In this activity, students read fictional social media posts about the climate and practice spotting and responding to that false information about climate change.
Students respond to the posts with accurate and reliable information.
This activity stimulates interaction and critical thinking skills, which makes it more fun and responsive for students.
It’s short but can invite good conversation, so it can be completed in a class period and explores different topics within climate change.
Make sure students are using accurate and reliable sources like those linked at the bottom of each page or on the StC website.
Allow students to use other credible resources to research and respond to the statements or to other topics that come up in discussion.
Some students know more than others, so there will likely be a difference in how the sources are interpreted and understood.
This lesson is a gateway to talk about many topics related to climate change, so students could continue this conversation in another class or outside of the classroom to gain additional perspectives or examples.
Students may be inspired to find myths to talk about in class, which could be used during the lesson as a media literacy exercise.
Allow students to talk about their experiences with these myths to expand the lesson. Did they believe them or not? If students have been misled like this, ask them to identify the source so that other students can avoid similar content.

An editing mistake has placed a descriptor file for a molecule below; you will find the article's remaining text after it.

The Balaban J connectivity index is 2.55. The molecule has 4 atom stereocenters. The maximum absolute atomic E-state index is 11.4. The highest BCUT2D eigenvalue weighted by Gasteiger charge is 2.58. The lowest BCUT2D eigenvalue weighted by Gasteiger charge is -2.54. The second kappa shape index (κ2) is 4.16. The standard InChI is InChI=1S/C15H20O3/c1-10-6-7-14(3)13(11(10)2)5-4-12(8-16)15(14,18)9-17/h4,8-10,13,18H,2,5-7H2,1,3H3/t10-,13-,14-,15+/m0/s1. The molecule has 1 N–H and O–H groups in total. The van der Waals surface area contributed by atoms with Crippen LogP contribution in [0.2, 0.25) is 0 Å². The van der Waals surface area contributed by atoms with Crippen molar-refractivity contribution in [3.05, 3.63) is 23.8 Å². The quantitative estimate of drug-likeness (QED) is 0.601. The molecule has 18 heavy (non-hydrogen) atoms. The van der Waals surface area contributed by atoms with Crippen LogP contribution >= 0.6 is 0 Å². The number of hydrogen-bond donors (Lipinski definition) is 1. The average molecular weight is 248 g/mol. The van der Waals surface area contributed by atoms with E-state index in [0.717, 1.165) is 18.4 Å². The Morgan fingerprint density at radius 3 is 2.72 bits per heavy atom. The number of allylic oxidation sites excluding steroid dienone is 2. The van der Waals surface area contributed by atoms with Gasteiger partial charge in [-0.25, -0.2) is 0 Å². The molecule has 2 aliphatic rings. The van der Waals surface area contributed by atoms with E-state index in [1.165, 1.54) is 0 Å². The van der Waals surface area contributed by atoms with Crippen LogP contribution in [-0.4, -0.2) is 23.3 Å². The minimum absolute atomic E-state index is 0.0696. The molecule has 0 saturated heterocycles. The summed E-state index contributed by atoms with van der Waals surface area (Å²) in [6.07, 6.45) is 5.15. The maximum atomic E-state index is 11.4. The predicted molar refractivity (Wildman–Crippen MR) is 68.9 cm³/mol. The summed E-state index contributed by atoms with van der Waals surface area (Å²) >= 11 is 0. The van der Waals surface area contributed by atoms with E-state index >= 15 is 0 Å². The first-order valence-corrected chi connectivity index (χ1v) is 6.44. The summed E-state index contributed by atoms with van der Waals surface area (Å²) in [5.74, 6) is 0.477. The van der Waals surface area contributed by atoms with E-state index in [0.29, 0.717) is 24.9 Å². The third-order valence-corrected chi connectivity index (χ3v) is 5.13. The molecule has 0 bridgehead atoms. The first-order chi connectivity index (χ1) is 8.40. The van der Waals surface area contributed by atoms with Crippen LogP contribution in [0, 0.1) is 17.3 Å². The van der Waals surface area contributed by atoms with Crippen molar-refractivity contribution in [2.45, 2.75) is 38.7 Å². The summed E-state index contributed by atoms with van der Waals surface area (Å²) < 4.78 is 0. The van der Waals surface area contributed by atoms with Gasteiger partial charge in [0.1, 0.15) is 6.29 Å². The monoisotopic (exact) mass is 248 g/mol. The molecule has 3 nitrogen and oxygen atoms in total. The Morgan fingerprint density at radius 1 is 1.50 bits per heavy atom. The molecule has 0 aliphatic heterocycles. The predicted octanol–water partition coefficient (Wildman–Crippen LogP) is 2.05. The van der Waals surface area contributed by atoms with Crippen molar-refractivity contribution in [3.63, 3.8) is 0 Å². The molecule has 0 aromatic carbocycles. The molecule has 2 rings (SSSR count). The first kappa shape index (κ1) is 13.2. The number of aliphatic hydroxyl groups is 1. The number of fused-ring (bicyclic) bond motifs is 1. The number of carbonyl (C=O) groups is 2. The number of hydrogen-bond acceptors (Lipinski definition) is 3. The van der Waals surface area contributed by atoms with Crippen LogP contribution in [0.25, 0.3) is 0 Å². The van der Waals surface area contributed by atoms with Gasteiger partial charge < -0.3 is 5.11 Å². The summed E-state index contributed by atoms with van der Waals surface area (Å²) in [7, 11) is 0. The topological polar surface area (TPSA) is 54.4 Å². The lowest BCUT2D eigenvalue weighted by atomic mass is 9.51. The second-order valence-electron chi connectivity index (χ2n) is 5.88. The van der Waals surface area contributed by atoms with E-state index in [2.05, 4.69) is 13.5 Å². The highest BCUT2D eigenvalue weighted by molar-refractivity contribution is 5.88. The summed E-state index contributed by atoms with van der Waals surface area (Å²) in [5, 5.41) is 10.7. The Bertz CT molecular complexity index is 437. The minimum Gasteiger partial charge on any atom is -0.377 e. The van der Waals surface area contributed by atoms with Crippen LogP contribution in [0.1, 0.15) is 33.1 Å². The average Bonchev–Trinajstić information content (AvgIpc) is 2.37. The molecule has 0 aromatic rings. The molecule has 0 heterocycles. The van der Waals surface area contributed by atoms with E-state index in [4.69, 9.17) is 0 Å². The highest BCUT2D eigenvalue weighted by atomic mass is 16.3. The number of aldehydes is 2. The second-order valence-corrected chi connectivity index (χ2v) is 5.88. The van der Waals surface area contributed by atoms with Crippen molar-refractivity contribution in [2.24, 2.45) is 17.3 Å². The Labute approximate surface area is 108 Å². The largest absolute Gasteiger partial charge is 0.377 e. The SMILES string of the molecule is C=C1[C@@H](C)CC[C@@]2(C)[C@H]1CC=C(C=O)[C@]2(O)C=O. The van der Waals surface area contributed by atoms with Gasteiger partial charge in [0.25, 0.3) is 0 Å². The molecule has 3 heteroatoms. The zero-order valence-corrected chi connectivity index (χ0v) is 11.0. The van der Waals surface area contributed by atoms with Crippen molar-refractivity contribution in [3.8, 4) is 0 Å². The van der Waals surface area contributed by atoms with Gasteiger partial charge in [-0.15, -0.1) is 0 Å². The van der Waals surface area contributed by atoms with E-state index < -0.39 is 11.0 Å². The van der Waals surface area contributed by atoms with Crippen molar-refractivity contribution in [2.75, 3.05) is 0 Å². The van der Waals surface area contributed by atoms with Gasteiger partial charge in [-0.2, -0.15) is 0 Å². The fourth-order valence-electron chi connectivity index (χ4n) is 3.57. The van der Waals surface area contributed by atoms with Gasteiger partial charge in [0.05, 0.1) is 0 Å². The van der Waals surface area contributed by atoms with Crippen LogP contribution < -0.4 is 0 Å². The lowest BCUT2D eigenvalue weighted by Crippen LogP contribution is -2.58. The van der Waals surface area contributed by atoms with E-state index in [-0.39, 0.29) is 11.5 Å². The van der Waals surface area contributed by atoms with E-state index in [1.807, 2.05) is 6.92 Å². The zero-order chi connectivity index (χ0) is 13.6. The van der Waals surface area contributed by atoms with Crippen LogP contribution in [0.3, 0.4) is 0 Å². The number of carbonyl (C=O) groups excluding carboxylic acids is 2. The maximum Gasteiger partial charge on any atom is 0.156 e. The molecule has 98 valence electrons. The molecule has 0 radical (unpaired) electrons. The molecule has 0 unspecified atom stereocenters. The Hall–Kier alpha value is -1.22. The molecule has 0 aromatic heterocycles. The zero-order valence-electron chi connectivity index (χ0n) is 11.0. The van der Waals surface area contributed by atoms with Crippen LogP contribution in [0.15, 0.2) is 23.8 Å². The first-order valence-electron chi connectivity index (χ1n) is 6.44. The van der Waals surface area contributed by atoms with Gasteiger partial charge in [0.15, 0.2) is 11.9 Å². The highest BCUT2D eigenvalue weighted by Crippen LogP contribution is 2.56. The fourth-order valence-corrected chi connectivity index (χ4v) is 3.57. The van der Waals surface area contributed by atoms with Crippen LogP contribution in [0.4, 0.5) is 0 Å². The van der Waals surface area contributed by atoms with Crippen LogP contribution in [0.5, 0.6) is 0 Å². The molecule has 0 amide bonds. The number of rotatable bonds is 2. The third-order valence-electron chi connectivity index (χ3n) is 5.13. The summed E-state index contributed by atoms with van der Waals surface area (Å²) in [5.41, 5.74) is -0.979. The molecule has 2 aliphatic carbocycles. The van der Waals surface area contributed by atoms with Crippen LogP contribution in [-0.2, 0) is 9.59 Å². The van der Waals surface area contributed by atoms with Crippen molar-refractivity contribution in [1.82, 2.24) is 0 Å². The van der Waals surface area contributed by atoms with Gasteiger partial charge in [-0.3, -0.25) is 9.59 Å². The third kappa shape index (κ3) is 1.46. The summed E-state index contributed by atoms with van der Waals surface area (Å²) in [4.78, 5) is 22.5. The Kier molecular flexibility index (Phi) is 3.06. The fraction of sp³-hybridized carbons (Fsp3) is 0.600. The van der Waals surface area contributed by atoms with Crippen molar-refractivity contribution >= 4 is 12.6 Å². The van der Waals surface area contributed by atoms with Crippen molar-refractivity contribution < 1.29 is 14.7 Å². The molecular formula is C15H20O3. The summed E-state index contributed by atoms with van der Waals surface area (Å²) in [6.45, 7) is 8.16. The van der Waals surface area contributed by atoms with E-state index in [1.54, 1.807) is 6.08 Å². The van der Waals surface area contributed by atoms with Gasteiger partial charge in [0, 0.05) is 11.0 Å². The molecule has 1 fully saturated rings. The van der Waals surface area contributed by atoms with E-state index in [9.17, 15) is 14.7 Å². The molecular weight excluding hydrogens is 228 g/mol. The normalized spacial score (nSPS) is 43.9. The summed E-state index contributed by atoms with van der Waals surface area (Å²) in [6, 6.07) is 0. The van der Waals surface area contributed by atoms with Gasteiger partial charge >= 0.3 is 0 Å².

Encourage students to learn more about the misinformation and what they can do about it. Create a post to counter one that is spreading misinformation.
Teachers can challenge students to bring in a post about climate change they encounter in their lives. These can be used as additional practice to screen for false information.
Students can create a guide for spotting false information that they share with their school or community.
To expand on this lesson, teachers can introduce greenwashing using this video or this lesson plan.
It can often be difficult to know how credible information can be. This activity will give students the skills to judge the scientific credibility of common false climate change claims. The sources for this activity are excellent and scientifically accurate. This resource is recommended for teaching.
English Language Arts
Reading: Science & Technical Subjects (6-12)
6-8.RST.8 Distinguish among facts, reasoned judgment based on research findings, and speculation in a text.
ESS3: Earth and Human Activity
6.ESS3.5 Ask clarifying questions based on evidence about the factors that have caused climate change over the past century.